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Girls of summer

May 29, 2002|By ERIC GALVAN, Sports Writer

For the past five years, Jenny Ramirez and Maria Hansen-Perez have known nothing but top-caliber fast-pitch softball, having competed together on the Central Union High and Imperial Valley College softball teams.

The pair helped IVC to its best finish under head coach Jill Lerno, leading the Arabs to third place in the Pacific Coast Conference.

When the two decided to step onto the softball diamond at Stark Field in El Centro as members of the Drifters softball team of the Brawley Recreation Department's summer women's softball league, needless to say they seemed a bit out of place.

While many think of rec softball as being more laid back, Ramirez and Hansen-Perez have found out firsthand this women's league is as intense as high school or junior college ball.


"I think that's a big misconception. People think that it is pretty non-competitive, but, for instance, with this team, whenever they play they feel they have everything to lose," said the 18-year-old Hansen-Perez, a freshman pitching ace at IVC this year.

The team of which Hansen-Perez speaks is the Drifters, an El Centro-based squad that has won the rec league championship the last three seasons.

"If you're going to be playing out here with this team, you better be playing like you're the best," said Hansen-Perez.

While softball is fairly universal, Hansen-Perez and Ramirez say they've had to adjust to fairly big differences between the women's league and IVC ball.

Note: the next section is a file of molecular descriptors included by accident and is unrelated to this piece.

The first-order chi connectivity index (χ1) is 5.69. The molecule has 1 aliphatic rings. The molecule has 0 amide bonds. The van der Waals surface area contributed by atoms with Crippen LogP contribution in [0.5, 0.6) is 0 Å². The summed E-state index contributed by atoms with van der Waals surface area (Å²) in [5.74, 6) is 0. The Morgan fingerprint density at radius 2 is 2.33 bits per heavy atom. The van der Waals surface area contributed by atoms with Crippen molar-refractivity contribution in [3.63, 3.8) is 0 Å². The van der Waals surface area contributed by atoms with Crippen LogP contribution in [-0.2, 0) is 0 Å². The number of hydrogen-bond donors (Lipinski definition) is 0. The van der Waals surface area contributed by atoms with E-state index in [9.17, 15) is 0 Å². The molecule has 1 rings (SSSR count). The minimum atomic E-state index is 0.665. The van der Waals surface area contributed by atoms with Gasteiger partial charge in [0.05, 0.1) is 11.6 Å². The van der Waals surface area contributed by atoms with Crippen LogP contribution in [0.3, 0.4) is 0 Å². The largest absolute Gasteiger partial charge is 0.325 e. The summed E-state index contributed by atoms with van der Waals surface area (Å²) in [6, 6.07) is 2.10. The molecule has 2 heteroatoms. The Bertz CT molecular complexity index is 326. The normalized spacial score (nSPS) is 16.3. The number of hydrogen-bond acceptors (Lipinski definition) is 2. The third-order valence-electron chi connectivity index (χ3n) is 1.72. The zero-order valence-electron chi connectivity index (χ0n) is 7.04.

The most obvious is pitching style. The women's league is slow-pitch, lobbed-style, with balls coming across the plate at less than 5 mph. At the junior college level pitches range anywhere from 50-65 mph.

"It's hard to adjust to the pitching. At first when you go out there you're used to fast-pitch. Then they lob that ball with that big arch under it and it's just different," said the 18-year-old Ramirez. "But once you get used to it you know what to expect. In fast-pitch you have to deal with a pitcher throwing four or five different pitches. Here there's only one you have to look for. But once you get used to it you're fine."

For Ramirez, IVC's centerfielder, playing the outfield usually means worrying about two other players. Now she has to contend with a fourth called a rover. She said her first time on the field playing with a rover was "weird" and took some getting used to.

After playing a full season under Lerno, the two now have the opportunity to play alongside their coach on the Drifters.

"Instead of looking at her as coach when we're out here, she's just Jill. She's just one of the players," said Hansen-Perez.

At 37, Lerno has been playing in the women's league for 19 years and has won league championships the last 18 seasons as a member of the Drifters and, before that, Charlie's Angels.

"I have a tendency to want to coach them and tell them what to do when they're playing because that's something that I'm used to," said Lerno. "But I really enjoy playing with them. … Out here it's more relaxed, and instead of being their coach I'm just one of the players, like them."

Even though there is a league championship to be won and winning is important to all the players in the 10-team league, the main reason they do it is fun.

The women's league kicks off June 11 at Abe Gonzalez and Hinojosa parks in Brawley with games starting at 7 and 8:30 p.m.

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